Macro-News round-up:


  • According to a business survey, Japan’s service sector expanded at the slowest pace in October, raising concerns about the economy’s growth.
  • The Bank of Japan is planning to exit from its easy monetary policy next year, but it will need some good fortune to do so successfully.
  • The US job market is showing signs of cooling down, which could make it easier for the Federal Reserve to do its job. Worse labour market data, released in the US on Friday, have encouraged stock markets, assuming an end to the policy of rising interest rates.
  • Traders are betting that the European Central Bank will be the first major central bank to cut interest rates, according to analysis. Traders now price in over an 80% chance of a 25 basis-points (bps) ECB cut by April, which had been fully priced for July last week.
  • A soft jobs report in Canada has reinforced expectations that the country’s central bank will hold interest rates steady for the rest of the year.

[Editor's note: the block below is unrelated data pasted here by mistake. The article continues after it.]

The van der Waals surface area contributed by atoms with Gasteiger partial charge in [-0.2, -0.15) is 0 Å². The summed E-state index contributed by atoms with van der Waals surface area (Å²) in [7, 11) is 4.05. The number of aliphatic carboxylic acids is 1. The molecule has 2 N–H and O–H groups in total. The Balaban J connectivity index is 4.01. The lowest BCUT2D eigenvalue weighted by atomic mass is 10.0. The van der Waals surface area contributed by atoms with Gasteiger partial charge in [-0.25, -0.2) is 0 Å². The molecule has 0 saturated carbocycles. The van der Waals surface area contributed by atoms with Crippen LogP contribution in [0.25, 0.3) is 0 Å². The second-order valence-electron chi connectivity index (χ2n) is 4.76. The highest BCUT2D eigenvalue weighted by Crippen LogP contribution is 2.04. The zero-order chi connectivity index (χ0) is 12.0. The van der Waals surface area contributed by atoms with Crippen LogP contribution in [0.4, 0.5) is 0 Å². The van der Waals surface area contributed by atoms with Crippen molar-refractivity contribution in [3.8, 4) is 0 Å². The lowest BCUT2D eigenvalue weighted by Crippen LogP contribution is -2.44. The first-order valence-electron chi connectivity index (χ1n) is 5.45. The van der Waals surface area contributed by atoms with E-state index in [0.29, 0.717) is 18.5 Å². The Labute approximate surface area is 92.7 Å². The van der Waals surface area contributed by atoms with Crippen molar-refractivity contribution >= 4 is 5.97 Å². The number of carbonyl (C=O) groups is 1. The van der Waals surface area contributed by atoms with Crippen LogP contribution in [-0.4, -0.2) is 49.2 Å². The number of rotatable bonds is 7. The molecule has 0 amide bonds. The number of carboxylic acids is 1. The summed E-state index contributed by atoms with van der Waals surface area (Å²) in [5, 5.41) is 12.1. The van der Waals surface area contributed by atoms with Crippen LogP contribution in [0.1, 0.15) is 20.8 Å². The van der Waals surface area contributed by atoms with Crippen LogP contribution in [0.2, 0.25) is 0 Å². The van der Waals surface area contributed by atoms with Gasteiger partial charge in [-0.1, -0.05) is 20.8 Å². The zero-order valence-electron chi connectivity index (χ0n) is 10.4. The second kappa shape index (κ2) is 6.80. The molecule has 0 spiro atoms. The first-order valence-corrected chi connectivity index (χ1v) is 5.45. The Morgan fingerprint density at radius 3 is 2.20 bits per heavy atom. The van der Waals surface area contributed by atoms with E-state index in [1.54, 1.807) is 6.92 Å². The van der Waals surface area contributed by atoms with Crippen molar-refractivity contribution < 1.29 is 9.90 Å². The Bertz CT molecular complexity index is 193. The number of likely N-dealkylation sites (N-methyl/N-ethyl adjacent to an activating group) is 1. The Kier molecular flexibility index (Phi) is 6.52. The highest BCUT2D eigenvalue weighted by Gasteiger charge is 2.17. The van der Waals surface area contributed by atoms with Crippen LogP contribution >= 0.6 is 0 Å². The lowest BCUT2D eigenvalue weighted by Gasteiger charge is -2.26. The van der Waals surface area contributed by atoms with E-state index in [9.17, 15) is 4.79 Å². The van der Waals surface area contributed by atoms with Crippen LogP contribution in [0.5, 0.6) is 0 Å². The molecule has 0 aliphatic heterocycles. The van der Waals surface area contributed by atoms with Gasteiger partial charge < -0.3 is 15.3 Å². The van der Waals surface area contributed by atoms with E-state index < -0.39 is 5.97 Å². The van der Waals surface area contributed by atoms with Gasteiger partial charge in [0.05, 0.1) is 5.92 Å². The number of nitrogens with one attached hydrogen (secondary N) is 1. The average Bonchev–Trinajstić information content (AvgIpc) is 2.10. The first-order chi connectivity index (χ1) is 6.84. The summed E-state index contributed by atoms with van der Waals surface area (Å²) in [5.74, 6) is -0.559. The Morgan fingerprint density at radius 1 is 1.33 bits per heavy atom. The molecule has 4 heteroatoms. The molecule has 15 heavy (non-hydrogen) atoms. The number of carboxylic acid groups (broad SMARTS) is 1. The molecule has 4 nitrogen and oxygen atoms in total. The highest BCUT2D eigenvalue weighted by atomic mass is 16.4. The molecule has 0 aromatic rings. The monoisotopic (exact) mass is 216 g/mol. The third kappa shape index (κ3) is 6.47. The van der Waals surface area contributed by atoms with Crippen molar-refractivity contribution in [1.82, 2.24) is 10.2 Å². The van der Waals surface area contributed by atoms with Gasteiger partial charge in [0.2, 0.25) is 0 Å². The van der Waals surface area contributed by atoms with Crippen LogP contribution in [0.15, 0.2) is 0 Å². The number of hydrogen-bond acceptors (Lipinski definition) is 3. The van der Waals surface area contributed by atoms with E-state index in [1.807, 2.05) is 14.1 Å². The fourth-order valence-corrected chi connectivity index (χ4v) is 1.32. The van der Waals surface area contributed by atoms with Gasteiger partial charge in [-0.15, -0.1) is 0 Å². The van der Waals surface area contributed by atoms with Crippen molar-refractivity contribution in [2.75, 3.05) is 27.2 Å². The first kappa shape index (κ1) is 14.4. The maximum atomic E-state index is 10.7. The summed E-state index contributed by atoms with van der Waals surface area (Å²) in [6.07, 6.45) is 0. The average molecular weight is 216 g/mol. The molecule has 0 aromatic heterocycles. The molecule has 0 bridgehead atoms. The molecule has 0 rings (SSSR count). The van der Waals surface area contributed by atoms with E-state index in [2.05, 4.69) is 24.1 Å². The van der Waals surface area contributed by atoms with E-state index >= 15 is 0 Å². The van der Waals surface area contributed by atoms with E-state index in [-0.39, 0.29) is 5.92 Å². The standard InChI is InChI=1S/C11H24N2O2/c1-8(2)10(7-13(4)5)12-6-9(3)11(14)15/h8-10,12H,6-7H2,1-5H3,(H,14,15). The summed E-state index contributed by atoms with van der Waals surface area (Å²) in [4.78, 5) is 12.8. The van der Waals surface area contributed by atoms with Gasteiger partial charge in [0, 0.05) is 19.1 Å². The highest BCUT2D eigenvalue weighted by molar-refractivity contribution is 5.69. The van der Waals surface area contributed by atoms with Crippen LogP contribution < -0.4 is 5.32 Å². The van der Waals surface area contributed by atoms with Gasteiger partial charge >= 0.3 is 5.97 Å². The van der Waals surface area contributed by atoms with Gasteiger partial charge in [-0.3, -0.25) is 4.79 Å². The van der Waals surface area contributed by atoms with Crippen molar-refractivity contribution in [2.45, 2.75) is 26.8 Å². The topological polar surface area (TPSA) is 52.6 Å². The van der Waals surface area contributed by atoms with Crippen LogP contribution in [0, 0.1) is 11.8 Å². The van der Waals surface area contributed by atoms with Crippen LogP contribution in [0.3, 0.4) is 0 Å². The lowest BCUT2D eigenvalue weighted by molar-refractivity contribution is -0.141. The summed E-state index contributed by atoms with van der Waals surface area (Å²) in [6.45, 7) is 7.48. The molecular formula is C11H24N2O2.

• Saudi Arabia and Russia have confirmed that they will continue with their additional voluntary supply cuts through until the end of this year. The Saudis have made additional cuts of 1MMbbls/d since July, while Russia has cut exports by 300Mbbls/d. The oil market saw a second consecutive week of declines with the market becoming less concerned over supply disruptions from the ongoing Israel-Hamas conflict.
  • Recent numbers from Ukraine’s Agriculture Ministry show that total grain exports dropped 32% YoY to 9.5mt so far in the 2023/24 season. Ukraine’s wheat exports fell 9.3% YoY to 4.7mt, while corn exports stood at 3.94mt (-47% YoY). These weaker exports are obviously due to the suspension of the Black Sea Grain Initiative earlier in the year.
  • Supply cuts in crude oil and grain could be new triggers for future inflation in the coming months.